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Small Intestinal Bacterial Overgrowth

Updated: Jul 21, 2022


Do you ever feel bloated after eating, even if you've only had a small amount of food? Do you have trouble losing weight, regardless of how much you diet and exercise? Do you have irritable bowel syndrome? If so, you may have Small Intestine Bacterial Overgrowth (SIBO).


SIBO is a condition in which too many bacteria grow in the small intestine, causing gas, bloating, and other digestive problems. There are many different root causes and risk factors for developing SIBO. The underlying cause, and then obviously the treatment as well, is different for different people, however diet and lifestyle factors play a role for everyone. In this post, we'll discuss what SIBO is, its symptoms and causes, and how to treat it naturally. So read on to learn more about small intestinal bacterial overgrowth also known as SIBO.


1. What is Small Intestine Bacterial Overgrowth (SIBO)?

SIBO is a condition in which too many bacteria grow in the small intestine. It becomes bothersome particularly when types of bacteria which are not commonly part of the normal small intestinal bacterial microbiome in this part of the digestive tract overgrow.

The small intestine is normally home to a diverse population of bacteria. This is normal, and we need these bacteria to help us digest our food. However, SIBO occurs when there is an overgrowth of some of the harmful bacteria. The exact cause of this overgrowth differs from person to person. Sometimes good bacteria get killed off when we use antibiotics for another sickness. Sometimes bad bacteria which grows on sugar grows too much and overpopulates our gut because we are eating a diet with too much sugar and processed food.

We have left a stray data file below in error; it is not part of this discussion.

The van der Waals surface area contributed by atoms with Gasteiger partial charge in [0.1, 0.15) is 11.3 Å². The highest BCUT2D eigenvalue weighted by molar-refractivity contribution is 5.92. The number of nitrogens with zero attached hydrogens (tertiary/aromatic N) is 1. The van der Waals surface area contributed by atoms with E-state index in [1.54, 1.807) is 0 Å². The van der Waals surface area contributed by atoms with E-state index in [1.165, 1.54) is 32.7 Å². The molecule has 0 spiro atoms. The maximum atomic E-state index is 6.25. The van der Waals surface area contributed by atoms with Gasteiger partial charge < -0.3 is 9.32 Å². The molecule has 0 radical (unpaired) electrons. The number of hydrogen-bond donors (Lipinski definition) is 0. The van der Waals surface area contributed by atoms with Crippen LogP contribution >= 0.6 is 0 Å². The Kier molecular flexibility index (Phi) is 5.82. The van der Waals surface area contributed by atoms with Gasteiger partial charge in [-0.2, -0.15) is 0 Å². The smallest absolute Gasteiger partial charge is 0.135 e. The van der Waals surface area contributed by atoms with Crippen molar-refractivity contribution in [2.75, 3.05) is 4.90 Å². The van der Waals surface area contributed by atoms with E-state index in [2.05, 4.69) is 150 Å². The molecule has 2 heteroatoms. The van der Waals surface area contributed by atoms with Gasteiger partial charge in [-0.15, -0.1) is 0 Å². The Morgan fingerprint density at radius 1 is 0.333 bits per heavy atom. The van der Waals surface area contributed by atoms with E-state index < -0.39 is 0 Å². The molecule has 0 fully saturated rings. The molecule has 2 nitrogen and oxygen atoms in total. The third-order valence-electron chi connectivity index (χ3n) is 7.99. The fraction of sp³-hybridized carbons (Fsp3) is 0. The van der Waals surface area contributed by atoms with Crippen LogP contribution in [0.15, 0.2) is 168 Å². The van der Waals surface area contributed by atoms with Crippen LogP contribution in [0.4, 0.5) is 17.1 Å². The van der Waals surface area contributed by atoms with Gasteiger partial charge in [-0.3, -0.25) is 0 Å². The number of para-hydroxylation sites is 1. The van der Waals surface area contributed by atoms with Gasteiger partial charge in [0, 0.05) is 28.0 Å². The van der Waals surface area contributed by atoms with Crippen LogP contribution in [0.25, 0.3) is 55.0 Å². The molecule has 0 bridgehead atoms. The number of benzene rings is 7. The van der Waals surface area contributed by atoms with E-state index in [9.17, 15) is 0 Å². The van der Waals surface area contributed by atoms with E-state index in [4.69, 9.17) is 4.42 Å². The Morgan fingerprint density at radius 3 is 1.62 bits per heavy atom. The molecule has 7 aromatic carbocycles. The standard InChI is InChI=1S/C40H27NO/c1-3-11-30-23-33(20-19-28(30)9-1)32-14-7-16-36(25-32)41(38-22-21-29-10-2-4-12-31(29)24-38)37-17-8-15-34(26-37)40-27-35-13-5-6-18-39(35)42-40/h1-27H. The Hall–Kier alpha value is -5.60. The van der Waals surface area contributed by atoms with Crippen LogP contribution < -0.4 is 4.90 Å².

Most often SIBO starts when your small intestine doesn't move food along the way it should. Bacteria grow and stick around too long. If the good bacteria that help you digest food can't keep up with the harmful bacteria, you might notice symptoms such as discomfort, bloating, diarrhea, decreased absorption of nutrients, vitamin deficiency and other digestive problems.

In my Clinic, I find that SIBO exists on a spectrum. It is not something that you have or don't have. It is rather something on a continuum, causing symptoms in some people if these harmful bacteria overgrow at certain times, and then, according to your diet, small intestinal bacterial overgrowth improves at other times. Even when we treat someone, they won't be cured for life, as these bacteria can overgrow at a later stage again.


The key in taking control of your own health, is to start noticing when you have certain symptoms, and trace it back to when it started for you. Reflect on your day, your diet and lifestyle to figure out what makes it worse, and what makes it better. Your Health Practitioner can help you figure this out by taking a thorough medical history.




2. Symptoms of SIBO

SIBO symptoms affect the gut. Bloating is one of the most common symptoms of SIBO. Abdominal pain is often described as a dull ache that may be worse after eating. Some people experience cramps, some diarrhea, and some constipation.